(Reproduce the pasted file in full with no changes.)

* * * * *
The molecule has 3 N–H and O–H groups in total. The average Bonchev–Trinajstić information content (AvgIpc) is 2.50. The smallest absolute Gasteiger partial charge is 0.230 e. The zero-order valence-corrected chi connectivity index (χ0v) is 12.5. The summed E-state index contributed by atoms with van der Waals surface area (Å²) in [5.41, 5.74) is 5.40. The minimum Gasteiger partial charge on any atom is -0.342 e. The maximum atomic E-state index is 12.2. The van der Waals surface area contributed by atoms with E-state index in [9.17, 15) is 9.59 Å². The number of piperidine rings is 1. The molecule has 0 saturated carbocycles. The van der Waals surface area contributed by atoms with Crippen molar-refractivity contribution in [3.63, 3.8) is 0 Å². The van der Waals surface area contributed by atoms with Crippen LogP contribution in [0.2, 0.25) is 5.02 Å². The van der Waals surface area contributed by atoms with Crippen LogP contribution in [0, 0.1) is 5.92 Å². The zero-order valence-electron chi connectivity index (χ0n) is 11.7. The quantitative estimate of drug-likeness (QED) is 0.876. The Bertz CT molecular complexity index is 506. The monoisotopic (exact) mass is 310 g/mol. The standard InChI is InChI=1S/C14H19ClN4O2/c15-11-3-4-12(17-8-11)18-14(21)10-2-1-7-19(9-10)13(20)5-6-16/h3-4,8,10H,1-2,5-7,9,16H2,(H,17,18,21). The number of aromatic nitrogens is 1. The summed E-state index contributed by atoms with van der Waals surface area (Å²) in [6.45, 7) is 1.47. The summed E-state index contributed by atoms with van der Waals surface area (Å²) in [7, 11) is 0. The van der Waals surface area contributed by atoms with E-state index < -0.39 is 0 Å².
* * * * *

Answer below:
The molecule has 3 N–H and O–H groups in total. The average Bonchev–Trinajstić information content (AvgIpc) is 2.50. The smallest absolute Gasteiger partial charge is 0.230 e. The zero-order valence-corrected chi connectivity index (χ0v) is 12.5. The summed E-state index contributed by atoms with van der Waals surface area (Å²) in [5.41, 5.74) is 5.40. The minimum Gasteiger partial charge on any atom is -0.342 e. The maximum atomic E-state index is 12.2. The van der Waals surface area contributed by atoms with E-state index in [9.17, 15) is 9.59 Å². The number of piperidine rings is 1. The molecule has 0 saturated carbocycles. The van der Waals surface area contributed by atoms with Crippen molar-refractivity contribution in [3.63, 3.8) is 0 Å². The van der Waals surface area contributed by atoms with Crippen LogP contribution in [0.2, 0.25) is 5.02 Å². The van der Waals surface area contributed by atoms with Crippen LogP contribution in [0, 0.1) is 5.92 Å². The zero-order valence-electron chi connectivity index (χ0n) is 11.7. The quantitative estimate of drug-likeness (QED) is 0.876. The Bertz CT molecular complexity index is 506. The monoisotopic (exact) mass is 310 g/mol. The standard InChI is InChI=1S/C14H19ClN4O2/c15-11-3-4-12(17-8-11)18-14(21)10-2-1-7-19(9-10)13(20)5-6-16/h3-4,8,10H,1-2,5-7,9,16H2,(H,17,18,21). The number of aromatic nitrogens is 1. The summed E-state index contributed by atoms with van der Waals surface area (Å²) in [6.45, 7) is 1.47. The summed E-state index contributed by atoms with van der Waals surface area (Å²) in [7, 11) is 0. The van der Waals surface area contributed by atoms with E-state index < -0.39 is 0 Å².